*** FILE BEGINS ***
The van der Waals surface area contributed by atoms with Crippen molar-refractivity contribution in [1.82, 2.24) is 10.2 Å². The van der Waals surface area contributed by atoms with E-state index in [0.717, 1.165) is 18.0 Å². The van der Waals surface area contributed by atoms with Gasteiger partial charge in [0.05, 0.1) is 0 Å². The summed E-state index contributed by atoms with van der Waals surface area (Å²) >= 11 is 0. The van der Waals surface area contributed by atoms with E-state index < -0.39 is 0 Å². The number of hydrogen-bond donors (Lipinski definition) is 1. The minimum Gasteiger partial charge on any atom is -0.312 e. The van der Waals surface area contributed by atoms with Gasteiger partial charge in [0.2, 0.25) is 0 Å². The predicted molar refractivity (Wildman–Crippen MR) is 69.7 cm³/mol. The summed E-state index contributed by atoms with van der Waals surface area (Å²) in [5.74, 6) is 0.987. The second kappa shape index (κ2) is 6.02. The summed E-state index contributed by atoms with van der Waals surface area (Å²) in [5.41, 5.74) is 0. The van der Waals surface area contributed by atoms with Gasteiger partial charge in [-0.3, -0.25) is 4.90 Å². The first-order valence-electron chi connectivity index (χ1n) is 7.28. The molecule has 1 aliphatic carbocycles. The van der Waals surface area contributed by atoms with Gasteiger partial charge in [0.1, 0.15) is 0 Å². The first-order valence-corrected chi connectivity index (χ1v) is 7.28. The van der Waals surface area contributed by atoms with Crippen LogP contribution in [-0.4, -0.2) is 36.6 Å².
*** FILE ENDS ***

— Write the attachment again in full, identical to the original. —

The van der Waals surface area contributed by atoms with Crippen molar-refractivity contribution in [1.82, 2.24) is 10.2 Å². The van der Waals surface area contributed by atoms with E-state index in [0.717, 1.165) is 18.0 Å². The van der Waals surface area contributed by atoms with Gasteiger partial charge in [0.05, 0.1) is 0 Å². The summed E-state index contributed by atoms with van der Waals surface area (Å²) >= 11 is 0. The van der Waals surface area contributed by atoms with E-state index < -0.39 is 0 Å². The number of hydrogen-bond donors (Lipinski definition) is 1. The minimum Gasteiger partial charge on any atom is -0.312 e. The van der Waals surface area contributed by atoms with Gasteiger partial charge in [0.2, 0.25) is 0 Å². The predicted molar refractivity (Wildman–Crippen MR) is 69.7 cm³/mol. The summed E-state index contributed by atoms with van der Waals surface area (Å²) in [5.74, 6) is 0.987. The second kappa shape index (κ2) is 6.02. The summed E-state index contributed by atoms with van der Waals surface area (Å²) in [5.41, 5.74) is 0. The van der Waals surface area contributed by atoms with Gasteiger partial charge in [-0.3, -0.25) is 4.90 Å². The first-order valence-electron chi connectivity index (χ1n) is 7.28. The molecule has 1 aliphatic carbocycles. The van der Waals surface area contributed by atoms with Gasteiger partial charge in [0.1, 0.15) is 0 Å². The first-order valence-corrected chi connectivity index (χ1v) is 7.28. The van der Waals surface area contributed by atoms with Crippen LogP contribution in [-0.4, -0.2) is 36.6 Å².